In the last week and a half, thousands of Congolese men, women, and children have been out on the streets of London to protest against their country's recent election results. The protesters claim Étienne Tshisekedi was cheated from power by the incumbent Jospeh Kabila, feared to be a Western puppet who'll cheerily wave through countries like our own as they rape the Republic of its natural resources. The dispute has seen the streets of Kinshasa—Congo's capital—plagued with violence for weeks. Not like it ever went away; an estimated five to eight million people have died in the DRC in the last thirteen years.
On Saturday we joined the crowd on Whitehall and Trafalgar Square. Within the first few minutes I was threatened, told my camera would be smashed up, and shoved by a guy who had just jumped off a traffic light. It wasn't very chill. Moments later, a group of men and women were asking me if worked for the BBC (I don't). This became a common theme.
We explored this in greater detail in our VICE Guide to Congo, but the perpetual conflict there is largely due to the country's massive stock of minerals such as coltan, a key ingredient in smartphones and laptops. The computer/mobile phone you're reading this on? Well done for funding the militias, you child soldier sponsorer.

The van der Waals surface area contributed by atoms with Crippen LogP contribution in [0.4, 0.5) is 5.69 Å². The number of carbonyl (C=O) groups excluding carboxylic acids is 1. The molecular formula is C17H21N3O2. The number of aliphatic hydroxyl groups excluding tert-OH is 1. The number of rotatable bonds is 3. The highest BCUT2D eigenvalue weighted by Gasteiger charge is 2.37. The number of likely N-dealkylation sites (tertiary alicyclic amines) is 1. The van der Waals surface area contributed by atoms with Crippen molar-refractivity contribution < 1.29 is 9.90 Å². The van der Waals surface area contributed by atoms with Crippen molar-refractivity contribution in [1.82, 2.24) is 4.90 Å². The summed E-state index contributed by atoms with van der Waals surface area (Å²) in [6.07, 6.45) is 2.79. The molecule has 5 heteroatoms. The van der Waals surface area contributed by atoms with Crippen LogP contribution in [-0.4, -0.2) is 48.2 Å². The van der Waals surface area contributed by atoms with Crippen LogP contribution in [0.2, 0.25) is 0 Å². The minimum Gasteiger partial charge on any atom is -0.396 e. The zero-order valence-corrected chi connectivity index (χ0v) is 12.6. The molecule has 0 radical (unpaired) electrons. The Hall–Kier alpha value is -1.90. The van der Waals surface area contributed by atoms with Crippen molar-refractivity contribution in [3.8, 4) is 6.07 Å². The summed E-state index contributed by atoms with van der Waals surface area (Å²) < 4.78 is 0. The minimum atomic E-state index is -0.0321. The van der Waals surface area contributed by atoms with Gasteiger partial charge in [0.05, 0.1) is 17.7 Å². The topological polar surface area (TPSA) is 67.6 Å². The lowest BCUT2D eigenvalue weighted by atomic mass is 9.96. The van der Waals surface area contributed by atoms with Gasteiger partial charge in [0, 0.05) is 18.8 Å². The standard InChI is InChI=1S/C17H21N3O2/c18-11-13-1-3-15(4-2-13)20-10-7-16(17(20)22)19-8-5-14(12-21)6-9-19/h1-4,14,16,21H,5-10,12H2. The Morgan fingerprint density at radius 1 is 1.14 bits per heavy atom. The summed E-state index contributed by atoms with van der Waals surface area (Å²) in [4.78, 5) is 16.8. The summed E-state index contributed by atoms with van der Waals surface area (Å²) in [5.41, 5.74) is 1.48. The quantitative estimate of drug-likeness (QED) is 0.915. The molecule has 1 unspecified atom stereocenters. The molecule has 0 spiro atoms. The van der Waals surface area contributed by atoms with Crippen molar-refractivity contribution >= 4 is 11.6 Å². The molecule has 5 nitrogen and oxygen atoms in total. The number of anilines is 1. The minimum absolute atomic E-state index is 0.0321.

The members of the Congolese diaspora who've been protesting in London are pissed off about the lack of press coverage their plight has been getting. They attempted to right this wrong by carrying around pictures of some of the atrocious things that have happened in their homeland. If you want to see graphic images of dismembered bodies, a Congolese demonstration is definitely the place to go.
Amidst crying, shouting, singing, dancing, and scuffles with the police, one man asked me, “Do you know why we are here? We want everyone to know why we are here, we want them to know what is going on in our country.” He had tears in his eyes.
Oxford Circus train station was shut on Thursday. That was the protesters setting off the alarm and angrily letting London commuters know that children are still being raped in the Congo—and that their 3G upgrade is partly to blame. On Saturday night, groups ran around the West End engaging—and often intimidating—theater goers. I got kettled in with a hundred or so of them and after several hours of standing around getting cold I watched them all get systematically arrested. The Met filed 139 arrests that night, many are still being held. They also reported criminal damage to shop fronts and cars—this I did not see.
While in the kettle, I spoke to a guy [not pictured] who had family in the Congo. “We have done nothing wrong, we just want people to listen. The BBC, the media they just don't care. If people back home knew I was here today, my family back home would be dead. I mean they would be dead today. That is what it is like there…” He paused and looked at me hard. "We've done nothing wrong, we don't deserve this." I don't think he was talking about the Met police containment we were in.
As the last few protesters were being arrested on Saturday, a Sky reporter arrived—the first TV crew I'd seen all day. A woman approached him and asked the question I had been earlier, “Do you know why we are here?” “No,” said the reporter, shaking his head. “I've no idea really.”